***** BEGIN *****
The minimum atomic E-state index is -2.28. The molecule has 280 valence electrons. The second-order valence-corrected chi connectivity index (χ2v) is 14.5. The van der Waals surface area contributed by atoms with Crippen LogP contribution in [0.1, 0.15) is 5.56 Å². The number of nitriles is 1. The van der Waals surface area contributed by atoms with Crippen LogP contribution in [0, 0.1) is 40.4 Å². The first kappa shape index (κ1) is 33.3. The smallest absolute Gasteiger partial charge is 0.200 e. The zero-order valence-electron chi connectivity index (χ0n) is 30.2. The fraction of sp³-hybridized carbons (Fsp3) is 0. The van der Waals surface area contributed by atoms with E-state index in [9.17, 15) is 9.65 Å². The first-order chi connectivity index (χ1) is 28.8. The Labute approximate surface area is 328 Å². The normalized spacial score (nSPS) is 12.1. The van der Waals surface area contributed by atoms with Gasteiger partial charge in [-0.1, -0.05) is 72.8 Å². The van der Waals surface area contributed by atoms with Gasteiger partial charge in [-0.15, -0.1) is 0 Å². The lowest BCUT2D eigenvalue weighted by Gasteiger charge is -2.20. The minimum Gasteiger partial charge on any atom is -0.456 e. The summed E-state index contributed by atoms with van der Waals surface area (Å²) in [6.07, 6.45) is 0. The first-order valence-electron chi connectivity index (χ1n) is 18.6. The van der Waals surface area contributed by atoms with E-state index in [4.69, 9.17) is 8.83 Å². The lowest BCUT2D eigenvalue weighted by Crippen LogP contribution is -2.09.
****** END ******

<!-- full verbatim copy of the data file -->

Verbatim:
The minimum atomic E-state index is -2.28. The molecule has 280 valence electrons. The second-order valence-corrected chi connectivity index (χ2v) is 14.5. The van der Waals surface area contributed by atoms with Crippen LogP contribution in [0.1, 0.15) is 5.56 Å². The number of nitriles is 1. The van der Waals surface area contributed by atoms with Crippen LogP contribution in [0, 0.1) is 40.4 Å². The first kappa shape index (κ1) is 33.3. The smallest absolute Gasteiger partial charge is 0.200 e. The zero-order valence-electron chi connectivity index (χ0n) is 30.2. The fraction of sp³-hybridized carbons (Fsp3) is 0. The van der Waals surface area contributed by atoms with E-state index in [9.17, 15) is 9.65 Å². The first-order chi connectivity index (χ1) is 28.8. The Labute approximate surface area is 328 Å². The normalized spacial score (nSPS) is 12.1. The van der Waals surface area contributed by atoms with Gasteiger partial charge in [-0.1, -0.05) is 72.8 Å². The van der Waals surface area contributed by atoms with Gasteiger partial charge in [-0.15, -0.1) is 0 Å². The lowest BCUT2D eigenvalue weighted by Gasteiger charge is -2.20. The minimum Gasteiger partial charge on any atom is -0.456 e. The summed E-state index contributed by atoms with van der Waals surface area (Å²) in [6.07, 6.45) is 0. The first-order valence-electron chi connectivity index (χ1n) is 18.6. The van der Waals surface area contributed by atoms with E-state index in [4.69, 9.17) is 8.83 Å². The lowest BCUT2D eigenvalue weighted by Crippen LogP contribution is -2.09.